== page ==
The rekindled race debate fuelled opposition to the widely accepted recognition of the Treaty of Waitangi’s significance in fostering strong partnerships between Māori and the Crown to ensure greater equity in policy outcomes. (The constitutionally and culturally significant treaty was signed in 1840 between most Māori tribal leaders and representatives of the British Crown.)

By contrast, the two smaller parties on the left, the Greens and Te Pāti Māori, campaigned on issues identified as the greatest voter concerns: the cost of living, inflation and health, as well as climate change and natural resource governance. They stayed positive in their messaging and quietly garnered an increase in support and ultimately an increase in both party and electorate votes at the expense of Labour.

Te Pāti Māori added three Māori electorates to the one it already held. The Greens also won three electorate seats, holding on to Auckland Central and picking up two central Wellington seats from Labour. High-profile Greens and Te Pāti Māori candidates also stood in several safe Labour seats, resulting in those seats being lost, or only marginally won, by Labour.

Third, turnout appears to have been well down this year, which was always going to be a concern for Labour. While the media coined the term “Jacindamania” even before her star power became evident, Ardern’s elevation in 2017 and her leadership through Covid-19 seem to have mobilised voters.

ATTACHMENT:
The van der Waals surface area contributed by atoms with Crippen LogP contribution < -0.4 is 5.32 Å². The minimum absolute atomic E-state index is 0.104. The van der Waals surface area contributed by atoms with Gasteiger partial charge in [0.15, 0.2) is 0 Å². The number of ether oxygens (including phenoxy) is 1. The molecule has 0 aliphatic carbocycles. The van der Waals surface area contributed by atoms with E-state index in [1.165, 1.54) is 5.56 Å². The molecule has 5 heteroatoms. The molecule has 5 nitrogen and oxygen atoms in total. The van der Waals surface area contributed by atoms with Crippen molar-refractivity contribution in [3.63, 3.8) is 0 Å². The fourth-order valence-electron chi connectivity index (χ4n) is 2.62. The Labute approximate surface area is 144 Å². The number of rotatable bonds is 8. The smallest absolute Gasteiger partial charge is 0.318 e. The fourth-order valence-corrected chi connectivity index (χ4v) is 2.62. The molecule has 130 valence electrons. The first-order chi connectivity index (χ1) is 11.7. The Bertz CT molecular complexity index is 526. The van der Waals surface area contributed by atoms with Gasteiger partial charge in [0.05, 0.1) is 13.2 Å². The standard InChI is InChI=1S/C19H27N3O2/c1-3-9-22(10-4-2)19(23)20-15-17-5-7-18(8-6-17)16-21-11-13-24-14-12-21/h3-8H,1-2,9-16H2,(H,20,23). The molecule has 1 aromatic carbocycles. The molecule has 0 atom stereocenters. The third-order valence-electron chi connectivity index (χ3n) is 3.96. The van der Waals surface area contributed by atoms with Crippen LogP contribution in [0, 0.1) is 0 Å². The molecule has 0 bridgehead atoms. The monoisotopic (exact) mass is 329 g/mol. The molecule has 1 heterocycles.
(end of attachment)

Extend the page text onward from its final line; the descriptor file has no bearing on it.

Part of the explanation for the turnout might also lie in the fact that no headline referendums were held on the weekend. End-of-life legislation and the legalisation of cannabis were both put to a vote in 2020, with the latter believed to have particularly motivated younger voters. As the 2020 New Zealand Election Study revealed, young people were more likely than their elders to favour that legalisation, to seek more information from the Electoral Commission’s referendum website and, as a consequence, to vote. Combined with polls predicting a resounding win for the right, the absence of highly charged referendums may have led some voters on the left to disengage.

The Electoral Commission has estimated that this year’s turnout will be 78.4 per cent of enrolled voters (down from 82.2 per cent in 2020). It would be lower still as a proportion of all those who were eligible to enrol. Research shows that Māori, Pacific islanders, young people and those on lower incomes — groups less likely to vote, historically at least — are more likely to vote Labour.

Finally, it’s worth remembering that only once since 1949 has Labour won three consecutive elections. It was Helen Clark’s Labour government (1999–2008) that achieved this feat, with its third term only possible with the support of NZ First among others.

By contrast, National has never had the experience of being a one-term government. Indeed, it won the most seats — and potentially a fourth term — in 2017 but was unable to win over NZ First. Similar negotiations will need to happen this time round, a process history tells us is likely to be painful and protracted and could yet slow the pace of National’s proposed cuts to taxes and services.

While the smaller parties may have scooped up more of the total vote share than in times past, the make-up of government, and the plight of Labour look like a return to pre-Covid times. •